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The Glasswrights' Master, by Mindy L. Klasky Book Review | SFReader.com
The Glasswrights' Master, by Mindy L. Klasky Genre: Faith Based Science Fiction Publisher: DAW Published: 2010 Review Posted: 7/7/2013 Reviewer Rating:
Reader Rating: Not Rated
The Glasswrights' Master, by Mindy L. Klasky
Book Review by Joshua Palmatier
Have you read this book?
The Glasswrights' Master is the final book in the Glasswrights series by Mindy L. Klasky. I've read the four previous books and enjoyed them on various levels. Some were better than others, of course. My favorite in the series is probably the third book, with its unique land and culture and the solidity of its plot. All five book deal with the story of Ranita Glasswright, with her starting as an apprentice in the guild before it is destroyed. Rani attempts to continue her studies throughout the books, and attempts to rebuild the guild itself, to return it to its former glory in her homeland. Throughout the books, she has many people who aid her, and relationships grow and change over the course of her story, some for the better, others . . . not so much.
And that is what is most compelling about the series overall: the way that relationships change as the years pass and Rani and those she knows are faced with trials and decisions that will not only shape them, but their kingdom and world as well. Not all of those that meet Rani and start out as her friends end up on her side in the end; and not all of those that stand against her are her foes in the end. People react according to their own wants and needs, and those wants and needs change as the world changes around them.
Another interesting part of the series is that each book is set in a different kingdom in this world, centered around Morenia and its king, Hal. But in each of the last four books, we travel to a new kingdom, unique and different in its own way from all of the others. These differences kept the series interesting, as we learn about a new part of the world and how the people in that world live. We don't get an indepth view of each kingdom, but we get enough of its flavor to be interested and keep reading.
In this fifth book, we travel to the southern kingdom of Sarmonia, when Hal, Rani, and the king's closest advisors and friends retreat there when the kingdom of Morenia is attacked by the Briantans and the Liantines simultaneously, the attacks orchestrated by the Fellowship of Jair, a secret organization that has slowly been sowing seeds of dissension in every kingdom as they seek to gain power over all of the lands. In the beginning, Rani, Hal, and others were part of the group, hoping that its goals were noble and working toward those goals themselves. It became clear to the reader by the third book that the Fellowship wasn't as noble or magnanimous as it seemed, or at least that it had been corrupted by those seeking power not for the good of others, but for themselves.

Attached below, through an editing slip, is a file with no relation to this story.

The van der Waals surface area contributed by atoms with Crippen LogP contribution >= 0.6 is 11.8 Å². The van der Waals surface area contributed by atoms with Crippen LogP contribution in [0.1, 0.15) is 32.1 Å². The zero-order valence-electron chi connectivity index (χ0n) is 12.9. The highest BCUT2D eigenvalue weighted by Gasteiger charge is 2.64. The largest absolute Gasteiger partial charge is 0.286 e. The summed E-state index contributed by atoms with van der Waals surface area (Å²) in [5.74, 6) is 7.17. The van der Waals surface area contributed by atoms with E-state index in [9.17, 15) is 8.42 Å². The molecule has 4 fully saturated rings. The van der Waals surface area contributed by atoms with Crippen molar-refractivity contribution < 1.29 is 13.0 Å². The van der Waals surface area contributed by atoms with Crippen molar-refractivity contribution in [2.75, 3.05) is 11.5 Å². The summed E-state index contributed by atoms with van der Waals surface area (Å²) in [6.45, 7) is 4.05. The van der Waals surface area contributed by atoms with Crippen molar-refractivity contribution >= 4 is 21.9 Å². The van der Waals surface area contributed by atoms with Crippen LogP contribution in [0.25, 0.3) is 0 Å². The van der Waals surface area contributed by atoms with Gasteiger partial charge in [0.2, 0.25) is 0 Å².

In Sarmonia, Hal hopes to gain the kingdom's aid in reclaiming his lost throne, while protecting his newborn son and heir. But the Fellowship is close on his heels. The final confrontation between Hal and the Fellowship, between Rani and Crestman, plays out in the forests of Sarmonia . . . and around an herb-witch named Kella, shifting back to Morenia and the capital of Moren only in the last few chapters.
The final resolution is in one aspect unexpected . . . and on another level, expected. Astute readers will have "guessed" the outcome of the Royal Pilgrim plot line after reading the fourth book. How that comes about couldn't have been predicted though. In the long run, all of the various plot lines are brought to a satisfactory resolution, and we leave the survivors in satisfactory places, where we've wanted them to be for awhile anyways. There were some unexpected plot turns in this novel, as there have been in most of the novels. Mindy L. Klasky is certainly willing to have horrible things happen to her characters--horrible, but realistic things. I had no major stumbling blocks in this fifth book (unlike the one I had at the very end of the fourth), and felt the plot was solid. A minor quibble is mostly a pet peeve of mine regarding the mini-insanity of King Hal, with the triple rhymes that plagued him. I couldn't stand them, exulted when they vanished (mostly) in book 2, but cringed when they returned in various degrees in the later books. They return here, in full force. But that was an extremely minor peeve of my own, easily read over.
Overall, the series and Rani's story was interesting. I'm glad I hunted down the books and read them, especially since these are not urban fantasy and not really epic fantasy either. The magic in the series is subtle, when it's there at all, so the fantasy is more about the world itself. I enjoyed the books. The third is still my favorite, but this fifth novel comes in a close second.
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